It’s just not that difficult to understand. But if your interests depend on a narrative contradicted by facts and reality, then telling only part of the story to unsuspecting others is the way to go….
A moment’s pause to consider the practical realities of billions of others looking to improve their lifestyles on any scale by which we measure our own progress and achievements should realize immediately that a finite set of ever-more-challenging-to-acquire energy supplies needed to power those advances can only be spread so thin.
In last week’s post, I asked what seems to be a reasonable, fair, and obvious observation and inquiry in light of assertions offered by the author of the second article serving as the focal point of this series:
Imagine if we actually engaged in meaningful conversations with ‘the opposition’ which involved honorable considerations and discussions of both the merits and the disadvantages of policy proposals and the many factors in play before solutions were proposed! Who might benefit? Who might not?
The truths, unpleasant though they may be, are the truths: inexpensive, readily available oil is slowly but surely becoming less readily available, more expensive, and harder to come by. Current conditions [ultra-low prices; curtailed/canceled oil production and exploration projects; over-supply; declining investments; high debt] only highlight that the problems of maintaining an adequate, affordable, accessible supply of fossil fuel needed to power modern society aren’t going away.
I ended last week’s post on the topic of Confirmation Bias* with these questions:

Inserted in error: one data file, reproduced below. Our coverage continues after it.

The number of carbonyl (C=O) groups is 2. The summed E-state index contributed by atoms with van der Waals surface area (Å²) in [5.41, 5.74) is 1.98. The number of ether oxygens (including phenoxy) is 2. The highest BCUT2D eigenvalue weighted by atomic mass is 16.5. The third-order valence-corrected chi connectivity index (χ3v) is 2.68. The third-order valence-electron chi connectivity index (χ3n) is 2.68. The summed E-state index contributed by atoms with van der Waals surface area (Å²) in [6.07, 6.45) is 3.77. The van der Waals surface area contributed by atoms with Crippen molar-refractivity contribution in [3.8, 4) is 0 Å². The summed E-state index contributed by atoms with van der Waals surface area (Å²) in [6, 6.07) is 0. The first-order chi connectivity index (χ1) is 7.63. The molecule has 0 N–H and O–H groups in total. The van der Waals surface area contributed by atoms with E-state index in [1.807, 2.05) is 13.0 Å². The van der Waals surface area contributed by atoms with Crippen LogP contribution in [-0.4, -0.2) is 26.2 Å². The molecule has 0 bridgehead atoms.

After all, who among us wants to be wrong about important matters on which we’ve staked no small amount of credibility?
But what if being wrong about those important matters winds up being the least of our problems?
Confirmation bias is the tendency of individuals to pay attention to or believe information that confirms the personal values and beliefs they already hold, rather than allowing their beliefs to be changed by new information.
It’s a powerful force that many researchers have suggested plays a key role in the persistence of phenomena such as climate doubt. With an overwhelming abundance of evidence pointing to the existence of anthropogenic climate change, for instance, many scientists have questioned why skepticism continues to be pervasive in society. Sociologists have suggested that the reason has to do with the fact that it’s difficult to change an individual’s worldview simply by presenting new information. Confirmation bias, rather, leads people to seek out evidence — however small or poorly supported — that supports their existing personal beliefs. 
One-sided stories or news features serve many purposes. Unfortunately for the public, serving their interests is rarely if ever one of the objectives … or outcomes.
Few of us appreciate just how much we rely upon inexpensive, readily-available supplies of energy to live our lives.
[W]hat future awaits us if we cannot be courageous and honest enough to plan for that future with the full range and understanding of all the facts now at our disposal? 
Human nature being what it is, predictably there are those who still harbor doubts about certain issues pertaining to current and future fossil fuel supplies. There is, however, no doubt that there’s an over-abundance of juvenile, fact-free nonsense passing as gospel truth from industry cheerleaders and media counterparts. continue reading…